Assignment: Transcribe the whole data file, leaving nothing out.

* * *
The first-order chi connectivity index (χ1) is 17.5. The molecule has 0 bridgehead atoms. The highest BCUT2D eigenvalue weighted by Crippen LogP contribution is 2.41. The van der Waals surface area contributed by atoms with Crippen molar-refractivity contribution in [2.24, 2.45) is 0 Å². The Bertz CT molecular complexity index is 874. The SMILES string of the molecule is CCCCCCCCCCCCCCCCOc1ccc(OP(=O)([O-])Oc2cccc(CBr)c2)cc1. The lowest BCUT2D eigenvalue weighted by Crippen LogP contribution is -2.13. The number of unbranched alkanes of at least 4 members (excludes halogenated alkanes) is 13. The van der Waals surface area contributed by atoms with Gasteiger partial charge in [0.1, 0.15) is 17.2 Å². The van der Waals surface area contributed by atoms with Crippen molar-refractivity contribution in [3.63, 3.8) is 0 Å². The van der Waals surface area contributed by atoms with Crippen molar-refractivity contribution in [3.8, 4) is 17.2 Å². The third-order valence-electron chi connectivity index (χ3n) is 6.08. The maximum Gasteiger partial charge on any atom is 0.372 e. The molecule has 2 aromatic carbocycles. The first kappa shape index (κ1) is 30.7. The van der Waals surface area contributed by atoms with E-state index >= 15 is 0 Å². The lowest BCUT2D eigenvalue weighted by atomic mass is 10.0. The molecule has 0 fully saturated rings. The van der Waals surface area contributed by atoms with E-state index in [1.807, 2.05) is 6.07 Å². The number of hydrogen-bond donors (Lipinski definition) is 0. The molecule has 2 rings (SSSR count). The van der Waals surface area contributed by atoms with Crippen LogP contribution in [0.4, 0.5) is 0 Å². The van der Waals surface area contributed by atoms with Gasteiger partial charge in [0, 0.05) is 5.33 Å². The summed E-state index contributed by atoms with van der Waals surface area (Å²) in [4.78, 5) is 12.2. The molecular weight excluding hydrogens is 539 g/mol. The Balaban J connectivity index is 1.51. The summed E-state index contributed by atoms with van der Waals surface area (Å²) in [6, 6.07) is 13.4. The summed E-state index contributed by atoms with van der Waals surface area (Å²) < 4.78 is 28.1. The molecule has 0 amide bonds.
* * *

The first-order chi connectivity index (χ1) is 17.5. The molecule has 0 bridgehead atoms. The highest BCUT2D eigenvalue weighted by Crippen LogP contribution is 2.41. The van der Waals surface area contributed by atoms with Crippen molar-refractivity contribution in [2.24, 2.45) is 0 Å². The Bertz CT molecular complexity index is 874. The SMILES string of the molecule is CCCCCCCCCCCCCCCCOc1ccc(OP(=O)([O-])Oc2cccc(CBr)c2)cc1. The lowest BCUT2D eigenvalue weighted by Crippen LogP contribution is -2.13. The number of unbranched alkanes of at least 4 members (excludes halogenated alkanes) is 13. The van der Waals surface area contributed by atoms with Gasteiger partial charge in [0.1, 0.15) is 17.2 Å². The van der Waals surface area contributed by atoms with Crippen molar-refractivity contribution in [3.63, 3.8) is 0 Å². The van der Waals surface area contributed by atoms with Crippen molar-refractivity contribution in [3.8, 4) is 17.2 Å². The third-order valence-electron chi connectivity index (χ3n) is 6.08. The maximum Gasteiger partial charge on any atom is 0.372 e. The molecule has 2 aromatic carbocycles. The first kappa shape index (κ1) is 30.7. The van der Waals surface area contributed by atoms with E-state index >= 15 is 0 Å². The lowest BCUT2D eigenvalue weighted by atomic mass is 10.0. The molecule has 0 fully saturated rings. The van der Waals surface area contributed by atoms with E-state index in [1.807, 2.05) is 6.07 Å². The number of hydrogen-bond donors (Lipinski definition) is 0. The molecule has 2 rings (SSSR count). The van der Waals surface area contributed by atoms with Crippen LogP contribution in [0.4, 0.5) is 0 Å². The van der Waals surface area contributed by atoms with Gasteiger partial charge in [0, 0.05) is 5.33 Å². The summed E-state index contributed by atoms with van der Waals surface area (Å²) in [4.78, 5) is 12.2. The molecular weight excluding hydrogens is 539 g/mol. The Balaban J connectivity index is 1.51. The summed E-state index contributed by atoms with van der Waals surface area (Å²) in [6, 6.07) is 13.4. The summed E-state index contributed by atoms with van der Waals surface area (Å²) < 4.78 is 28.1. The molecule has 0 amide bonds.